Xeomin® is a form of botulinum toxin type A that can be injected into the muscles just beneath the skin to reduce facial lines and wrinkles. Particularly effective in treating deep frown lines between the eyebrows, Xeomin has received FDA approval.

Like other types of botulinum treatments, Xeomin prevents muscles from contracting. However, Xeomin is different from its predecessors in that it contains no additives, which may decrease a patient’s antibody reaction. If the immune system is not creating antibodies to fight it, the treatment will be much more successful.

Results of Xeomin treatment are typically evident in one week and last between three and six months.

Frequently Asked Questions

Xeomin is a new neuromodulator, similar to botox and dysport that relax facial lines. When you squint or frown, the muscles between your brows contract, causing the skin to furrow and fold. These lines that occur due to facial mimics are referred to as dynamic lines. Over time, as your skin ages and loses some of its elasticity, these repeated contractions can cause persistent frown lines.

What is Xeomin?
Xeoimin was first introduced in Europe and quickly gained popularity in the U.S.’s market.  It is a neurotoxin that contains botulinum toxin A, it’s most active ingredient. Its purpose among others is to smooth wrinkles and fine lines while keeping a natural, youthful look.

Why choose Dr. Krachman for Xeomin?
Dr. Krachman specializes in non surgical procedures and has extensive experience with cosmetic injections. She can give you great results with Xeomin!

How does it work?
Xeomin in injected into our muscles, relaxing and decreasing their activity. It works by blocking the release of a chemical messenger that causes the muscles to contract.

What areas can be treated with Xeomin?

  • Forehead lines
  • Crow’s feet lateral to the eyes
  • Frown line areas above the nose
  • “Bunny lines” on the side of the nose during smile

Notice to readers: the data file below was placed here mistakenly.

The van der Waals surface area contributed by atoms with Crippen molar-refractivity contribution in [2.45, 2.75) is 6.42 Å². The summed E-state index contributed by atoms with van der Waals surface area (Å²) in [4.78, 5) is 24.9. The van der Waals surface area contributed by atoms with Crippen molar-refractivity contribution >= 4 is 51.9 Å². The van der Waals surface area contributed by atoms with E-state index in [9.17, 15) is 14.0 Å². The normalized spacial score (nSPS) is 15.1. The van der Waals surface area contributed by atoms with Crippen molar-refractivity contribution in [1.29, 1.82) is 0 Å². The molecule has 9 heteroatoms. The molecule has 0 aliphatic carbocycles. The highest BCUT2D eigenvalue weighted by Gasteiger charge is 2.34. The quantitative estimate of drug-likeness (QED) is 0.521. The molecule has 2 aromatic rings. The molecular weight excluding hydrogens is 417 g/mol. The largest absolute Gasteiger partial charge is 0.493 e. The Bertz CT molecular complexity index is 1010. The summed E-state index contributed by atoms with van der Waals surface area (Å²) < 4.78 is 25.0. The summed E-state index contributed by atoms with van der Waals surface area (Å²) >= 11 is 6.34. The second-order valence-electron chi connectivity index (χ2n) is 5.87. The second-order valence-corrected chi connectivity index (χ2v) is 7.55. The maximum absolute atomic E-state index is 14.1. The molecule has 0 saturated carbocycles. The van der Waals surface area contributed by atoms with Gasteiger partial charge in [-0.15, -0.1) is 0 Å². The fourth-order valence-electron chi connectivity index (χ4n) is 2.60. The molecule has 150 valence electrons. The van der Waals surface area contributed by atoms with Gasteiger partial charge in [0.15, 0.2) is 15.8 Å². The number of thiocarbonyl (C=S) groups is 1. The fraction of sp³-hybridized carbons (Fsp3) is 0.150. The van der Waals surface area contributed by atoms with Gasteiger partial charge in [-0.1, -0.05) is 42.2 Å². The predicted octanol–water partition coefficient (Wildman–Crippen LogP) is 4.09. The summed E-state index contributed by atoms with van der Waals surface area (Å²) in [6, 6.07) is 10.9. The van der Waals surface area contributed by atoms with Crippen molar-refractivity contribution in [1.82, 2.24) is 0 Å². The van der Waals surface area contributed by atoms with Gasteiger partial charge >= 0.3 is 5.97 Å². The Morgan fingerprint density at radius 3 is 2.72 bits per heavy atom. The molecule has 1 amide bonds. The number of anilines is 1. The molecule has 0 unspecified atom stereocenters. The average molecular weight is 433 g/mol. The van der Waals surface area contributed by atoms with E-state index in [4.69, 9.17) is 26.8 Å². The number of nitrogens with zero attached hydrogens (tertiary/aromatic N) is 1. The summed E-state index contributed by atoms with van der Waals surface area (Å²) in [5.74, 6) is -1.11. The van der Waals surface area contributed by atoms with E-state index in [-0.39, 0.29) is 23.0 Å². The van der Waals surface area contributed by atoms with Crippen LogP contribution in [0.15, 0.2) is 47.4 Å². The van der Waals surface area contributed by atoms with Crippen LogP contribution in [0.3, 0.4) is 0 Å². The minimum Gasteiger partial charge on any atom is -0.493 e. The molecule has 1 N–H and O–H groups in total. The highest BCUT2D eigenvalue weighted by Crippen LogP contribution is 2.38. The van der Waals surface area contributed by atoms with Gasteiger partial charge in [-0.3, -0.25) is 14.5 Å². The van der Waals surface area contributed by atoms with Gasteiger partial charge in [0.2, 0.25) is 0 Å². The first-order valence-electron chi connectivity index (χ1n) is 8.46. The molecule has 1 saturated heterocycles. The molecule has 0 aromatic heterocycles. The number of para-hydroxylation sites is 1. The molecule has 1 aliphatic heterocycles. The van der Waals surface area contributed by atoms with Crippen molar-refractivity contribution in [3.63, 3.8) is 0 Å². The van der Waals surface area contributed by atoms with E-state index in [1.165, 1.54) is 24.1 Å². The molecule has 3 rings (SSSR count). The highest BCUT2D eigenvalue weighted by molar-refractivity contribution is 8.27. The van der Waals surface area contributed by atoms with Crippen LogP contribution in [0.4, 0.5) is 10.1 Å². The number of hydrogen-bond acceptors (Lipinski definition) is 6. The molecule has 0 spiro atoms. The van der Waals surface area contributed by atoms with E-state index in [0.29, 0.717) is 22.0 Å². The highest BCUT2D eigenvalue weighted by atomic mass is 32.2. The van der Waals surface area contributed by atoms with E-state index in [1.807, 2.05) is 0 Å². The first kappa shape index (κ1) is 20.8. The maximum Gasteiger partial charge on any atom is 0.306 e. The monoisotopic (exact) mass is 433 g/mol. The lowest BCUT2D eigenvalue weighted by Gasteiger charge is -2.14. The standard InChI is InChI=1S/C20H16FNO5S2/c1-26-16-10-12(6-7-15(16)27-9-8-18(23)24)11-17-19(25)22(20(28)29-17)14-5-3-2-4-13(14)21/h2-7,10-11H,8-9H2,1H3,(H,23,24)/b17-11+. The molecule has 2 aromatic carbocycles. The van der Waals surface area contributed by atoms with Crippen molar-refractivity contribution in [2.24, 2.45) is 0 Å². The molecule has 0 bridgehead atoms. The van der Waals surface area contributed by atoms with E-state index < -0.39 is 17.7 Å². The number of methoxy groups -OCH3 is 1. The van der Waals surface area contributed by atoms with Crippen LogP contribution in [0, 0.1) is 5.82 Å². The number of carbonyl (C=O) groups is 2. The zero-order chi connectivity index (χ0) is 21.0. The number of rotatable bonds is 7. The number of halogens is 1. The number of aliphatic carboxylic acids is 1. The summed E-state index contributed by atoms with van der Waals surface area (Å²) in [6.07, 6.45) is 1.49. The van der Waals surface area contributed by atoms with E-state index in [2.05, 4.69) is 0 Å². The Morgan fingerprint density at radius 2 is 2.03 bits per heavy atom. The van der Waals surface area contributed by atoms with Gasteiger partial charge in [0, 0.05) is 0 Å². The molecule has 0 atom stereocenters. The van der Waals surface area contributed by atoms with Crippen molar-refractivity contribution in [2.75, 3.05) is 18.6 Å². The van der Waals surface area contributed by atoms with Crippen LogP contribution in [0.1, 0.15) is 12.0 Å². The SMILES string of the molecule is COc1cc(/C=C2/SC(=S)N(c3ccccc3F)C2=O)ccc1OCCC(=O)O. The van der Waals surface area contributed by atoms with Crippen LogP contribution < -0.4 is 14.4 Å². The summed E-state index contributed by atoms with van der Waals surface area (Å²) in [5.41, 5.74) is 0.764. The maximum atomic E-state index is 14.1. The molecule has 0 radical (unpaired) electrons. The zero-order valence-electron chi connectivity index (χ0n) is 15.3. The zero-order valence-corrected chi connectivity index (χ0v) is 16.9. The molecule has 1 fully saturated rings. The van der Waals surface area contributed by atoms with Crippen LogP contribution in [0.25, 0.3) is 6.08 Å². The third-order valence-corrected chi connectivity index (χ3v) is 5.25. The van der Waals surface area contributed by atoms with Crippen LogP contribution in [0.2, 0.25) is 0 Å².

• Puffy overactive muscles in the lower eye lid
  • Muscles that raise the upper lip too high during smile
  • Muscles that pull the corners of the mouth
  • Vertical lines in the neck caused by overactive muscles

Will Xeomin give me a “frozen look?”
Depending on the look that you want, Xeomin can give you any type of result you desire. It’s ingredients will not contract the muscles forcefully allowing them to act normally. The results can eliminate frown and wrinkles while still enabling your muscles to move naturally.

How soon can I expect results?
Xeomin treatment takes about a few days to take full effect on the facial muscles. The results are noticeable in the first week of the treatment. Some people even see a difference right after the treatment!

How long do the treatments take?
The treatments here at Dr. Krachman’s office are very quick!  They can last anywhere from 15-30 minutes.

Does it hurt?
Xeomin injections are given by very small needles so that the injections are not uncomfortable. You may however feel some pressure and a tingling sensation.

How long does Xeoimin typically last?
The longetivity of Xeomin depends on the individual. On an average, the filler lasts for about four to six months.

What are the side effects?
Side effects of Xeomin are typically minimal. You may feel some discomfort and a burning sensation during the injection. . Xiomin side effects may include a swelling and/or bruising that may last for a few days following the procedure.

What can I do to alleviate the side effects?
Side effect can be alleviated by placing ice on the injection site before and after the procedure.

What are the advantages of Xeomin?
Xeomin works great for people who are looking for a way to look great without the inconvenience of surgery and downtime. The procedure is quick and easy with almost no side effects.

Are there any reasons I should not be treated with Xeomin?
Do not use Xeomin,

  • If you are allergic to any ingredients used in Xeomin
  • If you have a skin infection in the desired injection site
  • If you have myasthenia gravis, amyotrophic lateral sclerosis, or Eaton Lambert syndrome